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Sometimes Google Books scans pictures of human hands along with the book pages

Welcome to Vox’s weekly book link roundup, a curated selection of the internet’s best writing on books and related subjects. Here’s the best the web has to offer for the week of February 3, 2019.

The past few years have felt like one snap after another. Breaking bones, light-bulb flares: a weird mixture of awful pain and exhilaration. And all these snaps, these moments of boiled-over rage crystallizing into recognition, point to other, earlier snaps: past moments of women’s anger that have since receded, faded, lost their urgency (but never really disappeared). I work on the past?—?in the past, it feels like sometimes?—?and in the last couple of years, the past has shifted under me. I’m not alone in this: academic friends and colleagues tell me they also see women’s anger and pain and outrage everywhere in the texts they teach and write about, and this anger makes everything else look different.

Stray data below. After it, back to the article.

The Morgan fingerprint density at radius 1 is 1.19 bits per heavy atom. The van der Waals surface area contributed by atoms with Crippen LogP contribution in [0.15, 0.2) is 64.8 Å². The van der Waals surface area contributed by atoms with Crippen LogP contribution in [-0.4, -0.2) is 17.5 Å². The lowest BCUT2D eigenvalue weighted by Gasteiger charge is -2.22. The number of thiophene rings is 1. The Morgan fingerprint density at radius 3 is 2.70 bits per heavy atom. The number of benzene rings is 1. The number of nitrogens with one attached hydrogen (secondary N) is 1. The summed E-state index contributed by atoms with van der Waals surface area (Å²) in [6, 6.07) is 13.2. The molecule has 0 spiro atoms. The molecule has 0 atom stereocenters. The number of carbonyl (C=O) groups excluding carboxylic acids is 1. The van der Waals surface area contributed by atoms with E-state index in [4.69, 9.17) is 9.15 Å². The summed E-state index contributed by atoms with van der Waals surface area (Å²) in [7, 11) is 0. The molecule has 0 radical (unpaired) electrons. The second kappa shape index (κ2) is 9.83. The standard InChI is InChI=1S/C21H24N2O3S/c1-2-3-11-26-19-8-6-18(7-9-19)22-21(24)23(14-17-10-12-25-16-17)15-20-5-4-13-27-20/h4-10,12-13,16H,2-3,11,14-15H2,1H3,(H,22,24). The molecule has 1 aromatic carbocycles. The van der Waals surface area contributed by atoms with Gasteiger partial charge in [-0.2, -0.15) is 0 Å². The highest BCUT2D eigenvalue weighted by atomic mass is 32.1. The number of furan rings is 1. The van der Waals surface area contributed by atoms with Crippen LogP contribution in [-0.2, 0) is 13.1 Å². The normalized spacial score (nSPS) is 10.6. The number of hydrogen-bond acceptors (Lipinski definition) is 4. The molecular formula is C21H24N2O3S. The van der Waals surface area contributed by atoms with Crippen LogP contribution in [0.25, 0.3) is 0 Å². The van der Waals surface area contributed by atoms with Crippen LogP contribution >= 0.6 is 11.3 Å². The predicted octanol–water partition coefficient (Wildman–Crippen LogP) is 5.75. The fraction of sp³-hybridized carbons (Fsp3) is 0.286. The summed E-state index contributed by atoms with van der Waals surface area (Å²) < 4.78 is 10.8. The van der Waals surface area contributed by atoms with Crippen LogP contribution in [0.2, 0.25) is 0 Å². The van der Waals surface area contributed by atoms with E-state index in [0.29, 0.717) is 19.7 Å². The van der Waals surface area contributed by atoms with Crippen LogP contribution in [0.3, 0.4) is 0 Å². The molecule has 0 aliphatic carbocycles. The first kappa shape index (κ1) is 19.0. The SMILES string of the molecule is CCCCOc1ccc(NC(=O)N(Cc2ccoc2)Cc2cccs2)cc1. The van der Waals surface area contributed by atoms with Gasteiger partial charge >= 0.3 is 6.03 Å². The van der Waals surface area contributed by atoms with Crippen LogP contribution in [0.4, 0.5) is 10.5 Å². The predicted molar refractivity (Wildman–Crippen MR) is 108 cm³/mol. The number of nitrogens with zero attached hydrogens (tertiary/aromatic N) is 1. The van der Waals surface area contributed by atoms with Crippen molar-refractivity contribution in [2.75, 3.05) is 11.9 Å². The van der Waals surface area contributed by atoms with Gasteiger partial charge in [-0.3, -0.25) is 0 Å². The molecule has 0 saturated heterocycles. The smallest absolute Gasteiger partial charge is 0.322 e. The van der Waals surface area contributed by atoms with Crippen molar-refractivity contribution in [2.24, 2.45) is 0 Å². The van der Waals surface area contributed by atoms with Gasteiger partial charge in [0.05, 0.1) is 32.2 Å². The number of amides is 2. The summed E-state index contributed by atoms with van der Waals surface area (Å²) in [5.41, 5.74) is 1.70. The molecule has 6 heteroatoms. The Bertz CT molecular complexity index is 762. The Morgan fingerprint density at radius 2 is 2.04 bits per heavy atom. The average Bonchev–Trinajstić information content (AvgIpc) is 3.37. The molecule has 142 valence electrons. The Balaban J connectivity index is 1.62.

Line editors both rile and save writers. The duality arises from the word: line. Line suggests a sense both mercurial and typographic. A line is poetic and literal; where the hope of intention meets the reality of the page. Line editing is the ultimate union of writer and editor; the line-edit means we cede control, and the pen, to someone else. It is a gift of trust, and it must go both ways.

In my novel, Jonas was speaking English like a twenty-eight-year-old American. He was sarcastic at times, as

Article source: https://www.vox.com/culture/2019/2/9/18217012/google-books-human-hands-dan-mallory

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